The last year I was in Europe, the factory Honda team gear looked pretty cool. HRC is usually cool gear. That year they had taken images of the internal parts of the bike and transposed them onto the jerseys in one colour. It was cool gear.

Leisk on-board a Factory Honda CR500 in 1990

Which riders or drivers, dead or alive would you most like to have dinner with?

Ayrton Senna. I was and still am quite a fan.

Leisk would enjoy a few quiet beers with Senna over dinner

Who was the best rider you saw, who didn’t make it to the bigtime?

There have been some good ones, and some who virtually made the big time or should have done better. I’d saw ‘Beetle’ Bailey, the Suzuki rider from Cessnock who raced in the early 1980s. He was super talented, but he had a lot of bad injuries that took away his edge.

What was your biggest disappointment in racing?

In 1986, the first time I went to the USA full time, I did the San Diego Supercross. Billy Liles landed on top of me and I broke my jaw. That was the toughest crash to come back from, mentally. I was ready to have a really good season and then I was out…

What made you retire from racing?

In bike racing, at the end of the 1990 European season. I wasn’t enjoying it any more. My head wasn’t right fo racing and the motivation wasn’t there. I didn’t feel safe any more.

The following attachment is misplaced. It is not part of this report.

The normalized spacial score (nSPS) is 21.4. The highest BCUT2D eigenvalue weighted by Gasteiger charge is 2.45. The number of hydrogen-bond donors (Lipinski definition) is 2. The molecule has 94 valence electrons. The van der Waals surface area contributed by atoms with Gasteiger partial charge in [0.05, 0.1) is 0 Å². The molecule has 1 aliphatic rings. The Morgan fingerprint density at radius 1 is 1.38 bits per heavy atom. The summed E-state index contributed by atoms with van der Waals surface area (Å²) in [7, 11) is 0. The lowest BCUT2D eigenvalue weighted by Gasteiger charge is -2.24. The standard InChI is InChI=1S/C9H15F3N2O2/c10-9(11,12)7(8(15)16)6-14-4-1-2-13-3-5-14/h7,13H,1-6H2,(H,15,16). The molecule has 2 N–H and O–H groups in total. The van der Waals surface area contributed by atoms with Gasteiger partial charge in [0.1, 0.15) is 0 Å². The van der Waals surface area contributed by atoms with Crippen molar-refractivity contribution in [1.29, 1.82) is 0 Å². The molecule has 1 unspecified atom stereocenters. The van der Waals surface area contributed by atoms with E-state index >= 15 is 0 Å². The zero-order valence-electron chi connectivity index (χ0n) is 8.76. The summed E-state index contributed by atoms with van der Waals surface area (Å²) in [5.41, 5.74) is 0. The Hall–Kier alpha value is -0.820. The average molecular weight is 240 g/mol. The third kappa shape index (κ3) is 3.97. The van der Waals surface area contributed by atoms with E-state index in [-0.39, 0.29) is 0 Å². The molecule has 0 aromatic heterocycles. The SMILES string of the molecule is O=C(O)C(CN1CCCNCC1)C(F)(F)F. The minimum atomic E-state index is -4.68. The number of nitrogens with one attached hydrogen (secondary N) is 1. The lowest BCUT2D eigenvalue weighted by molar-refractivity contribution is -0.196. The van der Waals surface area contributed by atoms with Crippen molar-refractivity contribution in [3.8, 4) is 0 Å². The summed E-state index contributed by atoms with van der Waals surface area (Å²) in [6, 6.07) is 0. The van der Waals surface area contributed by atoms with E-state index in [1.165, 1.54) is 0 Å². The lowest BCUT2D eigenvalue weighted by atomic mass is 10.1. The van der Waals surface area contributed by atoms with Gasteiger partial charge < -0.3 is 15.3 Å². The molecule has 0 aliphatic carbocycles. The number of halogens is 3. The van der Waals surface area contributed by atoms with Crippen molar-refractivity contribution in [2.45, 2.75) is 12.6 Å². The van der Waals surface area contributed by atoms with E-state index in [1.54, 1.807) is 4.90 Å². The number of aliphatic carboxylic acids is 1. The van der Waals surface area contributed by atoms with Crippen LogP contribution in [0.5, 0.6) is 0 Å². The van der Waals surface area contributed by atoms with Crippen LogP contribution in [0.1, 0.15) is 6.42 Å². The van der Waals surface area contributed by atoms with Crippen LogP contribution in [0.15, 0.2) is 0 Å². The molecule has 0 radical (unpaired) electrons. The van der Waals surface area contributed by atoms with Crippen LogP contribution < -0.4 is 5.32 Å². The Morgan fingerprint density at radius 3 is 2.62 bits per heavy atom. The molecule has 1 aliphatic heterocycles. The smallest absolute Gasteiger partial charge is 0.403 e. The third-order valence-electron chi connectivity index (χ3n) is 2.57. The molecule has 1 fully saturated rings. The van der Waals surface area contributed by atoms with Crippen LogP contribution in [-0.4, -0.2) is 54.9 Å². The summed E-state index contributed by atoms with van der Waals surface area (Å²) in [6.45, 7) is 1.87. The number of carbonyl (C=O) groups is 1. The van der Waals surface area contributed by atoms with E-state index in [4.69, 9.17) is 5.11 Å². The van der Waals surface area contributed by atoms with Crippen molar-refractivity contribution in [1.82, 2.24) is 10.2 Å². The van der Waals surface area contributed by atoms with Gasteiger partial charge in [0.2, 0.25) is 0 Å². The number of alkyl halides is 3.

1990 was Leisk’s final assault on the World Motocross Championship

What’s been the best post-race party?

At the end of 1985, I’d won Mr Motocross for the second time and only dropped one moto out of the 20 or so in the season. I was headed for America the following years, so I hired a hall in Sydney and invited all the racers and my mates. It was a crazy party.

Have you ever searched yourself on Youtube? (If so, what’s the best clip?)

Yes. Trying to remember what I’ve done. The best clip was when I ran out of fuel in Holland in the world championship. I threw the bike on the ground and showed plenty of emotion. It makes me laugh…now!

(ed – Note we couldn’t find the actual clip!)

Is there an event you would still like to race in?

No, I’m done and dusted in bike racing. I’m a Formula 1 and V8 fan. One event I’d liked to have done was the Bathurst 1000 car race, but I’m too old now. That would have been ideal to have done.

Jeff is a fan of V8 Supercars

Electric dirt bikes? Yes or No?

Never say never, it’s early days. But the big part of riding or driving is the internal combustion engine, which gives lots of atmosphere. So probably, no.

Leisk still prefers the sensory delights of the internal combustion engine

Are you optimistic for the future of motocross?

Yes, absolutely.

What do you think of the Vintage Motocross scene?

I hadn’t had much to do with VMX until I was invited to do an event in England on a 30-years-old Maico. There was so much pressure to do it, and when I did I really enjoyed it. It’s important to preserve the heritage of the sport and where it came from – so people can enjoy their era again and the young people can see what it was like. I didn’t think I would like it, but once I did, I liked it.

Leisk at the 2010 Vets MXdN with Georges Jobe (L) and Dave Thorpe (R)

What is your current state of mind?

Good, really good. I’ve now been with KTM for 15 years and it has been an amazing journey to where we are today. We now have the biggest market share we’ve ever had. We have a good business, offering a good product.

See Jeff Leisk at the 2012 Honda Broadford Bike Bonanza 7-18 April 2012

For event details contact

Peter Drakeford
Ph: 03 9684 0515
Email: pd@ma.org.au

Photos: Tony Blazier